“It is key for companies to do a readiness assessment that asks: ‘How prepared are we for digital transformation?” states Connaughton. “To fully understand the level of effort that’s going to be required they need to know how ready they are, and if there is a plan in place to improve the buying experience or for advanced analytics, for example. That assessment is really the first step.”
The Hackett Group’s research then details four additional areas to focus on as companies seek to digitize procurement:
1) Improving the Stakeholder Experience: Top-performing procurement organizations already have unearthed most of the significant opportunities for cost savings and efficiency gains, and many are now focusing on improving the stakeholder experience as a way to create additional value. Raising stakeholder satisfaction is a strong strategy to help procurement gain organizational permission to take on higher level work. The Hackett Group’s research identifies three key strategies in this area: Build an omni-channel and personalized stakeholder experience, measure value beyond savings, and segment the stakeholder community to find the right service level mix.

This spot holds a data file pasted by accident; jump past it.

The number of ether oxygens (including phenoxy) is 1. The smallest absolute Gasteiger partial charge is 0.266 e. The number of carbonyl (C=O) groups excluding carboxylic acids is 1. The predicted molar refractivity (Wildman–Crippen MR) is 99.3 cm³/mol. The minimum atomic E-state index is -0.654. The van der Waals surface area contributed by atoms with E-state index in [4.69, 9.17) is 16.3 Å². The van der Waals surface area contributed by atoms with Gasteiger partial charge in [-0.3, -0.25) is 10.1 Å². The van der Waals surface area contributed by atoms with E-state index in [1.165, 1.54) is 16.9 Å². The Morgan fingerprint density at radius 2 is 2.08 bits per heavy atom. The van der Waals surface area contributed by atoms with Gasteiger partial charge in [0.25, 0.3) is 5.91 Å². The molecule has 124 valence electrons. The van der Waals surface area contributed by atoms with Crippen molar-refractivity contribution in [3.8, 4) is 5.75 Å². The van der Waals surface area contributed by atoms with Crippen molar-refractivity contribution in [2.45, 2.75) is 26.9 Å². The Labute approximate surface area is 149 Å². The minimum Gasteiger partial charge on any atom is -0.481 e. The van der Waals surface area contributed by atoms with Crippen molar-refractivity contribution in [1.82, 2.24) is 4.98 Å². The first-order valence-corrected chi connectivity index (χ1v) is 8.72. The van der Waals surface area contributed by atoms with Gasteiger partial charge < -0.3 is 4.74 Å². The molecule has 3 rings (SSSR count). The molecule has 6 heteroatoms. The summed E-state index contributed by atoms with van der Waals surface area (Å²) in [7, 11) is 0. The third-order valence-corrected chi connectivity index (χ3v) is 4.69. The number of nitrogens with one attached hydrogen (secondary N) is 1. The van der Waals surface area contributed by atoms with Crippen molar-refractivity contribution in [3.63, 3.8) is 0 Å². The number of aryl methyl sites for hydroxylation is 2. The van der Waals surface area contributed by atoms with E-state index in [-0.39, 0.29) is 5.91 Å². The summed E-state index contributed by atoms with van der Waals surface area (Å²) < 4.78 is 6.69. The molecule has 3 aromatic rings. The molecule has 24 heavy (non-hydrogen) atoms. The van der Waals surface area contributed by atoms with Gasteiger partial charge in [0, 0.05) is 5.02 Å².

2) Orchestrating a Procurement-as-a-Service Portfolio: An “as-a-service” portfolio refers to streamlining the buying experience and creating an organizational model that permits procurement to be closely aligned to its primary stakeholders, so it can react quickly to changing requirements. To achieve this, The Hackett Group advises procurement to develop a well-balanced portfolio of sourcing and purchase-to-pay service offerings, rebrand the procurement organization to increase awareness and influence, and optimize the use of centers of excellence and placement of resources globally.
3) Setting a Foundation of Analytics-Driven Insight: As procurement’s role matures from transactional facilitator to trusted business advisor, a key enabler is proficiency with Big Data, next-generation analytics that offer an unprecedented ability to quickly model massive volumes of structured and unstructured data from multiple sources. To take full advantage, The Hackett Group advises procurement to invest in training for analytics, center of excellence and special projects teams; deliver new forms of market intelligence, in part by using third-party category intelligence reporting services; and mitigate risk through predictive forecasting.